ALEXIS: I then asked about the challenges that Callum faced on the dating scene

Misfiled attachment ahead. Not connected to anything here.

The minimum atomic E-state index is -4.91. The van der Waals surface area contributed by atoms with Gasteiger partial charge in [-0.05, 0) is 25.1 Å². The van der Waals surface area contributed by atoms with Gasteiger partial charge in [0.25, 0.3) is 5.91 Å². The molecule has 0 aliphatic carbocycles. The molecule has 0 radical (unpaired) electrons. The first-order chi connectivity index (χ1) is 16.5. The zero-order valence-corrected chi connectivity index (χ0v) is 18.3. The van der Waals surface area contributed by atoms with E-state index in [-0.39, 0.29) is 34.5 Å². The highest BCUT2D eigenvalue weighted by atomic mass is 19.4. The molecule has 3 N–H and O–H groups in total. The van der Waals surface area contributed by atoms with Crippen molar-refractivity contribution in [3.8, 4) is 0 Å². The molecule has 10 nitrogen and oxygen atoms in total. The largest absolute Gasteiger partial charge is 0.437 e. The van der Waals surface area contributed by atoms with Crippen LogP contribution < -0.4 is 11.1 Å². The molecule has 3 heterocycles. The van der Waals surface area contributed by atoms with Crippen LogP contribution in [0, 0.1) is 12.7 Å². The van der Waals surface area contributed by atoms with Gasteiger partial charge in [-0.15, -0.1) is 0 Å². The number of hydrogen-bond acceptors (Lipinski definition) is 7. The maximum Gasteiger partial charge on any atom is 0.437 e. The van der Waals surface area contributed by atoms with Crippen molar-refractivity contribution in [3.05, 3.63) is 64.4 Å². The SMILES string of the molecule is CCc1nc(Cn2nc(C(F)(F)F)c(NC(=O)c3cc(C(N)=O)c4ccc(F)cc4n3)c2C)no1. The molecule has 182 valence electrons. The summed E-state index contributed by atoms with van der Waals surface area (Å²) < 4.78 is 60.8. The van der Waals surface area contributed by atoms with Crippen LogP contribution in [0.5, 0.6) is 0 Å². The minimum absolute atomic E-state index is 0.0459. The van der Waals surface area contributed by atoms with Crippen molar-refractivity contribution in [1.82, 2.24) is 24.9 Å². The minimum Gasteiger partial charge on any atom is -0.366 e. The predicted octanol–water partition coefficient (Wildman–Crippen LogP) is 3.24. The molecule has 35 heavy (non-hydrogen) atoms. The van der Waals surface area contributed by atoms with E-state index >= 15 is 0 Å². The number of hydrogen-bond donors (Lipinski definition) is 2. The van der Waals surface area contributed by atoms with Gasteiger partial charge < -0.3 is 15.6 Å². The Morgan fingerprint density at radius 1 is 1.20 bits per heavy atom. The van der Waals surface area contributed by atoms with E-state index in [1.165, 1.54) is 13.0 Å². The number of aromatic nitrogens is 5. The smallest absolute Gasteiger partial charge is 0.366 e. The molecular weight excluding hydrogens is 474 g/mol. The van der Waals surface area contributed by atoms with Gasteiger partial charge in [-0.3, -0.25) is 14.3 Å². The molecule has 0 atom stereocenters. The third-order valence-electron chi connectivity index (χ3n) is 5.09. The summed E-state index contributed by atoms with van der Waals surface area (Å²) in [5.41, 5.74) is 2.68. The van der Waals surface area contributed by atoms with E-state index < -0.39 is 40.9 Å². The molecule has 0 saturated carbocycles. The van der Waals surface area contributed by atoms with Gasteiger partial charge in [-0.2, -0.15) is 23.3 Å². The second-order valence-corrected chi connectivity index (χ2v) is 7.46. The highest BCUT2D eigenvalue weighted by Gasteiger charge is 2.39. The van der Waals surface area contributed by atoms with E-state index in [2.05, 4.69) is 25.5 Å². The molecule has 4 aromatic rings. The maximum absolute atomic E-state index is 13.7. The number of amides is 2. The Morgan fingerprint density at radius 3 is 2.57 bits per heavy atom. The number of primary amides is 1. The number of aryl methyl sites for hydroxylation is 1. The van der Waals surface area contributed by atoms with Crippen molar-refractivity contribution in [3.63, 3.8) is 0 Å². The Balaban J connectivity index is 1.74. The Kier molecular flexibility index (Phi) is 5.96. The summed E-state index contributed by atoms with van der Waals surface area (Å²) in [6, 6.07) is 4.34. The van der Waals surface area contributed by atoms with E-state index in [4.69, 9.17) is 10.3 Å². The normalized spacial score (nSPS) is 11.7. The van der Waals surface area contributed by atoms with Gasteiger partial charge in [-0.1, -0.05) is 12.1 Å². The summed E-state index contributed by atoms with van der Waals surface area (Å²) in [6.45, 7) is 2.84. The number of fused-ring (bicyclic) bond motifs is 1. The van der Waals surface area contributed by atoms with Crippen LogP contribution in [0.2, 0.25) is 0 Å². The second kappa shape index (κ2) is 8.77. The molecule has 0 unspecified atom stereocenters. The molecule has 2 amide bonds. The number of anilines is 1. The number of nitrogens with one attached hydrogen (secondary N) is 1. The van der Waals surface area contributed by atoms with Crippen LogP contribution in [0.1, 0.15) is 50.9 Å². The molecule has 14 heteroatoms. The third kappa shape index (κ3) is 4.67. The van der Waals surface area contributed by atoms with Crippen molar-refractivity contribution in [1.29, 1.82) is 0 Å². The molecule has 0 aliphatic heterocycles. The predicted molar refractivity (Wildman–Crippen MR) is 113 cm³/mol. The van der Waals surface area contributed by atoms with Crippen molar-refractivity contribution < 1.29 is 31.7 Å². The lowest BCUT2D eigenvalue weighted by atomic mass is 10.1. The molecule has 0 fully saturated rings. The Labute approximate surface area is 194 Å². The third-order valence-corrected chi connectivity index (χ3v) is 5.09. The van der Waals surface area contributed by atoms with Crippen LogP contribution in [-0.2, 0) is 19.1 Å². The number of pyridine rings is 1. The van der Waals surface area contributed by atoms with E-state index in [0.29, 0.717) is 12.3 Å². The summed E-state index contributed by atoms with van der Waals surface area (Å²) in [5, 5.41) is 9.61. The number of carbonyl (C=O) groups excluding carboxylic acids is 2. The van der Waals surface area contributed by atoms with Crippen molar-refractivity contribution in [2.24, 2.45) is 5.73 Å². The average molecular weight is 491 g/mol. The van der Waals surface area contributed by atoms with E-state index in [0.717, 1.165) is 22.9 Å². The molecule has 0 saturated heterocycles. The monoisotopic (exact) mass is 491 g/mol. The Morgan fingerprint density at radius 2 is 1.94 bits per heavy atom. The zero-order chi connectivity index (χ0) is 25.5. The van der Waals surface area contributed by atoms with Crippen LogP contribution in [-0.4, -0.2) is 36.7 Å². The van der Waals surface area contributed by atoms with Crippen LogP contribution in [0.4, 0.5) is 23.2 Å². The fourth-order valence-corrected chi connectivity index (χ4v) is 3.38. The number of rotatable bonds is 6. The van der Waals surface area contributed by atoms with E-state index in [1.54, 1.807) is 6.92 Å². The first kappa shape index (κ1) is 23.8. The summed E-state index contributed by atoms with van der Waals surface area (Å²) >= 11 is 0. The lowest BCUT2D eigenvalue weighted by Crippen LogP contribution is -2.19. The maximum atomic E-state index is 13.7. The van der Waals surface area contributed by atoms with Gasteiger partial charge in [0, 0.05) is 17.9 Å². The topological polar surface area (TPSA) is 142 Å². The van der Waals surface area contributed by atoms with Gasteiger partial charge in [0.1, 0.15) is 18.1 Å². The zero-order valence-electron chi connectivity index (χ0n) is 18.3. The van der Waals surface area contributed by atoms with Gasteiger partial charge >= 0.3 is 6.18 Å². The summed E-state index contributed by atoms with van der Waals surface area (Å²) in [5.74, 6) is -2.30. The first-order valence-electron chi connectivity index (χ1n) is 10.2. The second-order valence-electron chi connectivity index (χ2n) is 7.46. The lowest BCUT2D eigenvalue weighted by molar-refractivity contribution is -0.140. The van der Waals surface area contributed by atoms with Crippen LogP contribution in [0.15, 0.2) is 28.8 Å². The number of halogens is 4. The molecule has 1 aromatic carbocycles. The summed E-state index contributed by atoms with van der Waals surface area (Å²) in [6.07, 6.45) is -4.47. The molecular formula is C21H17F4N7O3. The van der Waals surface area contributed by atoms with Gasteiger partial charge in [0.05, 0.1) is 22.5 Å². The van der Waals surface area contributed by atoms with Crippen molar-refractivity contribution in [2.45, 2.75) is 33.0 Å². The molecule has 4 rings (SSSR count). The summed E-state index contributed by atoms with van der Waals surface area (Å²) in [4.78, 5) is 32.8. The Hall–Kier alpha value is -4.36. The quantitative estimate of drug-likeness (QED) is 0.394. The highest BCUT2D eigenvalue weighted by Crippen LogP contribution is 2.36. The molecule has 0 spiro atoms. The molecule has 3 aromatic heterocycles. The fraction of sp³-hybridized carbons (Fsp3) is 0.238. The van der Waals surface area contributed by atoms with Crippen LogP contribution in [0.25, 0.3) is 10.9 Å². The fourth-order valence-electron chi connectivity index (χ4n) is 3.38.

CALLUM: So initially dating for me always presents the challenge and especially sort of dating in the modern age as it were with things like app-based dating, have been helpful as I’m sure many gay people will agree in that you don’t need to ask someone whether their gay because that question has already been answered and there’s a mutual assumption between you and I think that’s huge liberation for the gay community or have the apprehension to ask if this person is gay or straight. But I think for one, being disabled and visibly disable is difficult and I do find that is an interesting route to navigate. As of the moment I do not have any disclosures or pictures to do with my disability and I guess that comes with a fear of not wanting to be judged too soon or people prejudices because that’s super ironic what those kind of apps are based around. But I actually have a disclaimer so once I’ve started talking to someone and it’s going well and we want to meet up or whatever have a disclaimer that is like 05:09 hey full disclosure I’m a manual wheelchair user and unable to walk, otherwise entirely normal and I hate that I have to write this in inverted commas. The response I would thankfully say 80% of the time is fine people are genuinely quite understanding always have questions which is totally fine. If people are inquisitive they should ask those questions rather than make assumptions or assume that. Just don't make those assumptions essentially. But it does worry me that I need to make that disclosure in the first place. It is quite useful that if they react badly, it’s a good indicator that they’re a terrible person and I wouldn't want to socialise with them anyway. If they react well then I don't know what happens in people’s heads beyond that point but you can only kind of hope that they mean what they say and are being kind of genuine when they say they don’t mind and largely never encountered any huge problems. No one saying I can’t deal with that or I’m not sure how to deal with that and then kind of disengaging. It hurt the first time it happened but then thinking that you’re probably a waste of space anyway. That’s kind of an issue dating, otherwise all fine and fun. The scene and things like that is probably a slightly different story. I first, like I said earlier probably was exposed to it when I was in Sydney and had a partner that introduced me to that and I found the whole experience and still find it uncomfortable. I think that is more from my disability and this feeling that I am far more exposed and far more alien within the gay community. I’m subject to feeling far more visible within the scene and people aren’t staring because its an attraction or interest or rather that I was an object of curiosity that was other and not expected to be in that environment.  I really felt shunned and not part of that community for that reason. To the point where the person I was with actually then began commenting on it and making me feel uncomfortable because people are so reactive to you. Not that they are grouping him into that because he is with me but that its so focused on me that it started to come back on him, I’m really aware of this. This is making me feel awful, I’m sorry for you. I guess I am quite thick skinned to it and quite robust to it and it happens anywhere. It happens anywhere, people do do that in the street, you do get looks and people staring at you. Generally when they do interact with you it’s from a place of sympathy or they overcompensate and end up being patronising or things like that and that’s what happens in a nightclub. You get free drinks because people are really congratulatory towards you because you’re out and in a club and they are like its amazing, so glad to see you out. It’s like okay am i not supposed to go clubbing and enjoy myself. I’m glad that I’m a source of inspiration to you. I’ll have those vodka and cokes, I’m having a great night. And that’s the difference, in a nightclub its that patronise element to it but I guess the expectation of sometimes being in a gay club or in a gay space is that generally you are after some kind of interaction and I think that’s where feelings of discomfort come from where I don’t appeal to the classic ideal of gay men beauty which is the kind of athletic, fit, attractive stereotypical male because of my disability and it’s just something that has really put me off in general and made me feel like I can’t engage with the community in a way that i would otherwise like to and in a way that i feel other gay men do. So that if I do date and meet other gay men that have a connection with the scene and things like that, I’m not able to connect with them in the same way because I have the same experiences, because I’ve been so discouraged in the past.